Monday, June 25, 2012

Supporters of historic and endangered Crum & Forster building receive bad news

Posted By on Mon, Jun 25, 2012 at 5:27 PM

University foundation wants to demolish much of historic three-story building along Spring Street to make way for Technology Square expansion
  • Joeff Davis
  • University foundation wants to demolish much of historic three-story building along Spring Street to make way for Technology Square expansion
Bad news for preservationists who have fought to save the Crum & Forster Building, the 85-year-old historic building along Spring Street that the Georgia Tech Foundation wants to partially demolish for a major expansion of Technology Square.

A panel appointed by the Atlanta Urban Design Commission agreed last week (PDF) with the university foundation and said there's not a strong economic case to be made for renovating and restoring the three-story building. Preservationists have argued since 2009 that the building - designed and built to serve as the insurance company's Atlanta headquarters by the architectural firm of Helmle, Corbett, and Harrison with the help of Georgia Tech graduates Edward Ivey and "Buck" Crook - deserved to be spared from the wrecking ball. Writes Maria Saporta:

"Based on our review, the Economic Review Panel is in unanimous agreement that a reasonable economic return cannot be achieved under any methodology that involves renovating the existing structure and that the applicant's suggested approach to saving the façade and a small component of the structure as part of a new development is both gracious and fair given the current real estate environment," wrote John D. Shelsinger, one of the three members of the panel.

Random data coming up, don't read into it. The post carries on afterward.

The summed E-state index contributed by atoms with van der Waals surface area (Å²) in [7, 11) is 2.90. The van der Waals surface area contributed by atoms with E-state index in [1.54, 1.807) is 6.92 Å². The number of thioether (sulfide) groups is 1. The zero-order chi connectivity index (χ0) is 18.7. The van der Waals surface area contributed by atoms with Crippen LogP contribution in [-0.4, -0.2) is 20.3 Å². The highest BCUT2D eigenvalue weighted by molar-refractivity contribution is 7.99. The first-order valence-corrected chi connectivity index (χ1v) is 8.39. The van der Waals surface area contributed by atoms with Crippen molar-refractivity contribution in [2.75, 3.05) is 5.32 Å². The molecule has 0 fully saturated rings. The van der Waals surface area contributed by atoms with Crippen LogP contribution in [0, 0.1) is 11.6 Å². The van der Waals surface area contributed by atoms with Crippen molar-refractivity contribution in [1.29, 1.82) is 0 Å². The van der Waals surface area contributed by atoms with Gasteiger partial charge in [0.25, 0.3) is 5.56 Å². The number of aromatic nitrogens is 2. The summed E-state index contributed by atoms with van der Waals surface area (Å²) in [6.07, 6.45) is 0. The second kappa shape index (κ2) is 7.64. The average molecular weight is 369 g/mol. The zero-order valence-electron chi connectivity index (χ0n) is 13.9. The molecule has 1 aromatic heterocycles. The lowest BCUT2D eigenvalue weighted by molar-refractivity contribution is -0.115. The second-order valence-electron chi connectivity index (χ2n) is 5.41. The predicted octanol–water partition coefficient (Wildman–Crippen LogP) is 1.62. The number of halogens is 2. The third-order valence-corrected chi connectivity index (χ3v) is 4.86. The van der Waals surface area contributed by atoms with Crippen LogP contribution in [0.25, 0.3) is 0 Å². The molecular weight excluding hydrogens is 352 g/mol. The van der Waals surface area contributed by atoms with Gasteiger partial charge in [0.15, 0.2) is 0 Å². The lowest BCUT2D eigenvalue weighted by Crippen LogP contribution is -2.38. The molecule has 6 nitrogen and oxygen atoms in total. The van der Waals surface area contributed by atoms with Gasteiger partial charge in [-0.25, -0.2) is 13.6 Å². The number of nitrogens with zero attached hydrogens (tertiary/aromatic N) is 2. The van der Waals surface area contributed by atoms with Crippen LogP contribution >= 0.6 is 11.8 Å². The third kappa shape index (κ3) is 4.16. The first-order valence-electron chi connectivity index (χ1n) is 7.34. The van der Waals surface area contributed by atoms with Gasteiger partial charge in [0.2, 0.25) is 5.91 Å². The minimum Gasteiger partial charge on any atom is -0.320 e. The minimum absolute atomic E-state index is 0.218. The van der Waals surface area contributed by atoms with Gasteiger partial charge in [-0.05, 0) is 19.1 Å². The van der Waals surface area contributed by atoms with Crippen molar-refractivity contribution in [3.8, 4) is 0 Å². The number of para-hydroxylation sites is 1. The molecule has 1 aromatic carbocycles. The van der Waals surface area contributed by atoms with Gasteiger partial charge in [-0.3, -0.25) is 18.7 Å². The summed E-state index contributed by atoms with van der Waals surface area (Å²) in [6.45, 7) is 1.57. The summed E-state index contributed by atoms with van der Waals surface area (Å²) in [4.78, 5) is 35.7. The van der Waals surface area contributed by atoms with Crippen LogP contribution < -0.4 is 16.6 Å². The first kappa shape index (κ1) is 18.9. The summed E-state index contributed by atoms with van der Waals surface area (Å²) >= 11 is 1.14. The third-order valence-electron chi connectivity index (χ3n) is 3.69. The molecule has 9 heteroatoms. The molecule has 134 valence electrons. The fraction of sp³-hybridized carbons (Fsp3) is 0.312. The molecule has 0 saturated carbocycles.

The other two members of the panel were Tom Aderhold, who had been selected by the Georgia Tech Foundation, and Scott Taylor, president of the Carter real estate firm, who was selected by the Urban Design Commission.

Under the commission's rules, the findings of the panel must be accepted unless preservationists can convince at least three-fourths of UDC members that the panel came to the wrong conclusion and reject the report.

Unless that happens, then the foundation will most likely move forward with its plans to demolish the "less architecturally significant" side and rear portions of the building (they plan to retain the building's Italian Renaissance-inspired facade) to make room for a "High Performing Computer Center," which could include a 27-story tower. (Here's a color rendering.) So while Midtown would benefit from more dense development, it will most likely come at the expense of a piece of the city's history.

The Urban Design Commission's slated to meet this week, but Saporta says an official decision will likely be made in the following weeks. More pics of the building by our beloved Joeff Davis after the jump.

0055.jpg
  • Joeff Davis
  • Preservationists note the building served as the first headquarters of a national insurance company in Atlanta

The Georgia Tech Foundation plans to retain the buildings Italian Renaissance-inspired facade
  • Joeff Davis
  • The Georgia Tech Foundation plans to retain the building's Italian Renaissance-inspired facade

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